Monday, December 11, 2023

Ben Meyerson, Seguiriyas


Tekiah Gedolah

Wind through the ram’s horn. Bone-stench,
a blast from the varicose canal. Stillness
slants the swaying crowd—I await the lengthened
tone even once it spills into my ears:
the breath is sapped of air before it ever fills,
stretched and pale to be preserved, dead but not—
time is a leech that lets the note like blood,
a year milked out into the swollen abdomen of history,
its woolen pulse that ebbs from organs out to breath
and back, our corner of Toronto in a holding pattern
of sleep cars, finery, forgetting. Blithe assurance
that we are special. Wind through the horn.
The call, a muscle wrenched beyond
its axis of return. Time is a leech.

I’m intrigued by this full-length debut by poet Ben Meyerson, a poet who currently splits his time between Canada and Spain, the collection Seguiriyas (Boston MA/Chicago IL: Black Ocean, 2023). Following on the heels of four poetry chapbooks—In a Past Life (The Alfred Gustav Press, 2016), Holcocene (Kelsay Books, 2019), An Ecology of the Void (above/ground press, 2019) and Near Enough (Seven Kitchens Press, 2023)—Seguiriyas is expansive and ambitious: composed around a particular musical structure, one with deep cultural ties to the Gitanos (the Romani population) of Andalusia. To close the three-page “Al Cante,” he writes: “To live is to be buoyed / without knowledge of the buoyancy: // a cry that gives and refuses to give. // A cry that accompanies the cry.”

As his “Author’s Note” offers, the “Seguiriyas” of his title “is derived from the flamenco palo (or ‘song form’) of the same name.” Structured with opening poem “Close” and closing poem “Open,” with four numbered sections of poems in between, Meyerson composes an assemblage of poems that fit together as thoughtfully as individual puzzle pieces, or possibly a quilt, all assembled through and around the larger musical structure of the song form. “Take dawn and make it a hinge,” he writes, to open the poem “Daybreak Translation,” “as if night is a shutter to be tugged / up or down / in the talons of a rock dove, pulled / from above, where the pulsation of wingtips / warps air into pillars banished sharp / against the empyrean cliff, whose summit / is a vertex in the fold / of a face averting.” The poems write elements around and through the large subject of placement, displacement and history—a perspective from and a tether between his Toronto upbringing to larger conversations around diaspora—and how cultural memory is held, passed on and preserved. His opening “Author’s Note” goes on to write:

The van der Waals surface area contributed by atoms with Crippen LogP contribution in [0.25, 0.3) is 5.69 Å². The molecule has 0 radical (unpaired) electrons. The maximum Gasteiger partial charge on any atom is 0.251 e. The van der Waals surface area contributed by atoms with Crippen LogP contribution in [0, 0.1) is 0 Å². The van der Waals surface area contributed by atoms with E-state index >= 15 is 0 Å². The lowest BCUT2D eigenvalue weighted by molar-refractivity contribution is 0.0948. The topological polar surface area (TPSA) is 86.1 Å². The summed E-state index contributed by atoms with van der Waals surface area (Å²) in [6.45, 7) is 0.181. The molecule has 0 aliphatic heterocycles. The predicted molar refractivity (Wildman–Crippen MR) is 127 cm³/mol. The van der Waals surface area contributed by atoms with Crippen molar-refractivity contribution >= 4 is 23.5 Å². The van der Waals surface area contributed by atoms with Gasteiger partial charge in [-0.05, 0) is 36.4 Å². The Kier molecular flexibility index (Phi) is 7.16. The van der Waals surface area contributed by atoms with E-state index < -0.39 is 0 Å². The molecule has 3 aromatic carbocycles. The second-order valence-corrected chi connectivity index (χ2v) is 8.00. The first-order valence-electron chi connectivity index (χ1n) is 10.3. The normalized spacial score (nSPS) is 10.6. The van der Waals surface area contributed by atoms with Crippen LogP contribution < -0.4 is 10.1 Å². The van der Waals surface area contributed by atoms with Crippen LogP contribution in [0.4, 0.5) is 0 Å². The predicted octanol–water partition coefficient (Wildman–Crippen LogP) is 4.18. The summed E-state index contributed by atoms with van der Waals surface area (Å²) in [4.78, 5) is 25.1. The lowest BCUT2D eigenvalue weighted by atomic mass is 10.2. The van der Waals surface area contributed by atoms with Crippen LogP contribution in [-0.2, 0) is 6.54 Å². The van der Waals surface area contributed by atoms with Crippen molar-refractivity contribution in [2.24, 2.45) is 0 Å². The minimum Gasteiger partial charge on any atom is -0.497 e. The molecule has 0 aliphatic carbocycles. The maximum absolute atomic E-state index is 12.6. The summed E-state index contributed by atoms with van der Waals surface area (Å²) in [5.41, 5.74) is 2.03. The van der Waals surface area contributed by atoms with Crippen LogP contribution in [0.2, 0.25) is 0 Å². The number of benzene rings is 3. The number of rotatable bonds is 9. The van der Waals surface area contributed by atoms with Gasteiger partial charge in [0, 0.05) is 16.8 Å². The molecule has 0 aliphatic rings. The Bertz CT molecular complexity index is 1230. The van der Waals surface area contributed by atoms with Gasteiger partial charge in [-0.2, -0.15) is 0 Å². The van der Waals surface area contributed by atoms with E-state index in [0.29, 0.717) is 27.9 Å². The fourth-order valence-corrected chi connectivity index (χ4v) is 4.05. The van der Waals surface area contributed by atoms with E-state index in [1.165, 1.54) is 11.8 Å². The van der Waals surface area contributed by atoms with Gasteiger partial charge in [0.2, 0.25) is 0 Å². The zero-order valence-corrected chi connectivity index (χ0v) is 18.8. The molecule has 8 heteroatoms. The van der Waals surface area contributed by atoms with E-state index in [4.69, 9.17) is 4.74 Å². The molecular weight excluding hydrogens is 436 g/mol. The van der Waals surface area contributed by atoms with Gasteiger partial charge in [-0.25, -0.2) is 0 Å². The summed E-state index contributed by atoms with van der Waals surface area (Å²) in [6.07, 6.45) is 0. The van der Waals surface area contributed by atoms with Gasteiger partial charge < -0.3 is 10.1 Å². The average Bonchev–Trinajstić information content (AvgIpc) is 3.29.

The seguiriyas palo is known to draw on solemn subject matter— poverty, displacement, incarceration, mistreatment, and lost love are among the most commonly recurring themes across the extant collection of traditional lyrics, which have emerged out of the historical memory, social life and material conditions of the Gitano community in the Iberian Peninsula. Though the vast majority of flamenco’s oldest lyrics within palos such as the siguiriya and the soleá (another fundamental song form in the tradition) can only be dated back to the eighteenth and nineteenth centuries, they often showcase an awareness of events in Andalusia that occurred centuries prior, detailing aestheticized interactions with Muslims and Moriscos, who were formally expelled from Spain in 1609, making reference to the historical presence of Jews, who were expelled in 1492, and alluding to the heavily discriminatory policies that the central authorities imposed against the Gitano population between 1499 and 1783, which led to waves of incarceration and the forcible conscription of many Gitano men as rowers in the galleys that carried out the state’s imperial affairs.

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